Researchers show animal DNA can be collected from the air

Shane McGlaun - Apr 5, 2021, 7:11am CDT
Researchers show animal DNA can be collected from the air

Researchers from Queen Mary University of London have demonstrated for the first time that animal DNA shed in the environment can be collected from the air. Researchers say the proof of concept study opens the potential for new ecological, health, and forensic applications for environmental DNA (eDNA). The researchers say living organisms like plants and animals shed DNA into the surrounding environment as they interact with the environment.

eDNA has been a tool used by scientists to identify species found in different environments. A range of environmental samples have been proposed as sources for eDNA, including soil and air, but most studies have focused on collecting eDNA from water. In the most recent study, researchers focused on determining if eDNA can be collected from air samples and used to identify animal species.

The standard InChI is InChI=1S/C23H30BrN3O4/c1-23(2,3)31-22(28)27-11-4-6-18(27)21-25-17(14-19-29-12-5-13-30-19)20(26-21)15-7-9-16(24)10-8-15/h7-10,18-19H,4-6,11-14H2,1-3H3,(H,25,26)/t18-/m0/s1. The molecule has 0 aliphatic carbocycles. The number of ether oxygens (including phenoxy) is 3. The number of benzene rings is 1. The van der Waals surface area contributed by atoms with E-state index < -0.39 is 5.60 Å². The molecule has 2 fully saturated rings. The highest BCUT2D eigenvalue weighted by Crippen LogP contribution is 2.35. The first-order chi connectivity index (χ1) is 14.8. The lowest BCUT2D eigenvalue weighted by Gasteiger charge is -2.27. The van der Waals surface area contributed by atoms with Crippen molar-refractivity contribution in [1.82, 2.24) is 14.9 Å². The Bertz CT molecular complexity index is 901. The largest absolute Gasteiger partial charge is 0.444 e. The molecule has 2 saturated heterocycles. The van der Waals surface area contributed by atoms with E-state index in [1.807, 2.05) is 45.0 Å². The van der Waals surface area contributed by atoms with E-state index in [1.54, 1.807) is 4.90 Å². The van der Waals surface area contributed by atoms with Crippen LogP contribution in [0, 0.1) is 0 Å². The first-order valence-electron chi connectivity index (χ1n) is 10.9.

Researchers took air samples from a room with naked mole-rats and used existing techniques to check for DNA sequences in the air samples. The team showed that airDNA sampling successfully detected mole-rat DNA within the animal’s housing and from the room itself. Interestingly, the researchers also found human DNA in the air samples suggesting a potential use in forensic applications.

The researchers are currently working with industry partners, including a company called NatureMetrics, to bring the technology’s potential applications to life. Researchers say this started as an attempt to see if the approach could be used for ecological assessment and has become much more.

They believe technology has potential applications in forensics, anthropology, and medicine. They say the technique could help us better understand the transmission of airborne diseases like COVID-19. Currently, social distancing guidelines are based on physics and estimates how far virus particles can move. However, their technique could sample air and collect real-world evidence to support guidelines.


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